What’s the first thing you think of when you hear “older home”? For many, it’s lead pipes. And with so many older homes here in Upper Michigan, you can bet lead pipes aren’t uncommon.
Are lead pipes a cause for concern? Maybe – but maybe not. Lead pipes are only a concern if they’re both connected to the water supply (rather than the waste lines) and actively leaching lead into the water. We’ve known for decades that lead exposure is a big health hazard. That’s why, in many cities where lead pipes are common, water treatment plants add phosphates to the water supply. These phosphates react with the lead pipes to create a barrier, making the pipes safer for potable water distribution. However, this is not a foolproof method, as the Flint crisis shows.
To monitor and prevent health concerns related to water quality, cities are required to perform yearly water quality testing at the tap – after the water has gone through the pipes. This information is available to the public.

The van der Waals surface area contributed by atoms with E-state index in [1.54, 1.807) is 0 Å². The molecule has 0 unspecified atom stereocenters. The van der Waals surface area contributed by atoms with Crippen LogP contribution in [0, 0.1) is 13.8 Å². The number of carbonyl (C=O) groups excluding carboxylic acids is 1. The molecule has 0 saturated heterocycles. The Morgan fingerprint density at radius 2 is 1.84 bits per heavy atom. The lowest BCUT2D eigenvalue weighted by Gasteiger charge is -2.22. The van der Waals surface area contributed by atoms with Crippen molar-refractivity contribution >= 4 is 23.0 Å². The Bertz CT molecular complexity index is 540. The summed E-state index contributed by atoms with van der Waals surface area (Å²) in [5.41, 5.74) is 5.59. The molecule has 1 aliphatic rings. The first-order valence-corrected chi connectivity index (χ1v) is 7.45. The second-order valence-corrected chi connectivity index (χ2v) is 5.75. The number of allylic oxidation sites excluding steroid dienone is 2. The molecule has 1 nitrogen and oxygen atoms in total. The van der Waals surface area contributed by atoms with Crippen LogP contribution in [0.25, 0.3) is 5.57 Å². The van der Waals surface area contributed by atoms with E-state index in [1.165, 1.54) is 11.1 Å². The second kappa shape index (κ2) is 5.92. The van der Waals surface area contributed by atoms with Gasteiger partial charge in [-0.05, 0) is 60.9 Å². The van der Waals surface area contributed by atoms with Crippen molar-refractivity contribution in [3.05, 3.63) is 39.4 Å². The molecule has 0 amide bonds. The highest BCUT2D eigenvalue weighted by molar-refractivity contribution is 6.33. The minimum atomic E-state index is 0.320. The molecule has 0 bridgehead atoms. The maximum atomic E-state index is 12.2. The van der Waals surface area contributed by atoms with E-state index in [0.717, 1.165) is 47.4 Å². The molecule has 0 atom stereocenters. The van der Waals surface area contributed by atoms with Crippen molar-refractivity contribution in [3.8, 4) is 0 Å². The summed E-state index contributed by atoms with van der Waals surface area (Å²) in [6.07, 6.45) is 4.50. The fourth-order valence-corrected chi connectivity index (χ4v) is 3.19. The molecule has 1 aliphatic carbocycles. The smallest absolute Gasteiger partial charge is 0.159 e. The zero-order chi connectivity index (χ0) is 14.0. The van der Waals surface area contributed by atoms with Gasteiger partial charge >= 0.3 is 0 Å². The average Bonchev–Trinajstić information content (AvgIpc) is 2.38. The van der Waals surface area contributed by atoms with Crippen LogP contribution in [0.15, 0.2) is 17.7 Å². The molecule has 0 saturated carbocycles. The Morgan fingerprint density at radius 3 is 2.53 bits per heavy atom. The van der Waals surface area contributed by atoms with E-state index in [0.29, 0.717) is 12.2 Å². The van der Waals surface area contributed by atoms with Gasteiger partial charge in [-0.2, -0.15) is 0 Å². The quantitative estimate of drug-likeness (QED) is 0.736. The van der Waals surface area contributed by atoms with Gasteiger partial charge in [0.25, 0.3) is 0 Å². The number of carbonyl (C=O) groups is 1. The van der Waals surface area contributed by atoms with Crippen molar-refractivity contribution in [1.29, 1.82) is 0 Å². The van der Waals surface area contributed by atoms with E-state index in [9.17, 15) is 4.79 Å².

But what about the water quality in your home?
Unless the city tested at your home’s tap, your water quality could differ from the city’s results. That’s because each house has different piping, and therefore, different water quality.
And it’s not just the pipes that could be adding lead to the water. Almost all the older homes in Marquette have had their lead pipes removed, but the connection from the water main to the house may still be made of lead. Additionally, old solder used to seal copper pipes has a high lead content which also has a chance of entering the water supply.
Why haven’t these sources of lead contamination been removed?
There are several reasons. Most homeowners aren’t aware that lead plumbing isn’t the only way lead can enter their water supply. And since the city testing determines that the water is safe, homeowners may not think water testing is needed.
Additionally, replacing water lines is expensive. Even if a previous homeowner did know there was lead contamination, they may not have had the budget to do anything about it.
And lastly, lead plumbing parts have variable leaching. This means that some homes with lead plumbing parts may have a lot of lead dissolving in the water, but others with similar parts may have little to none.
What can you do?
There’s a simple way to find out whether lead is getting into your water supply: water quality testing. Lead and arsenic testing are included in our standard water test. While a water quality test won’t determine if you have lead in your plumbing, it will detect lead in the water.
In addition to water testing, InterNACHI certified home inspectors can identify sources of lead in visible plumbing.
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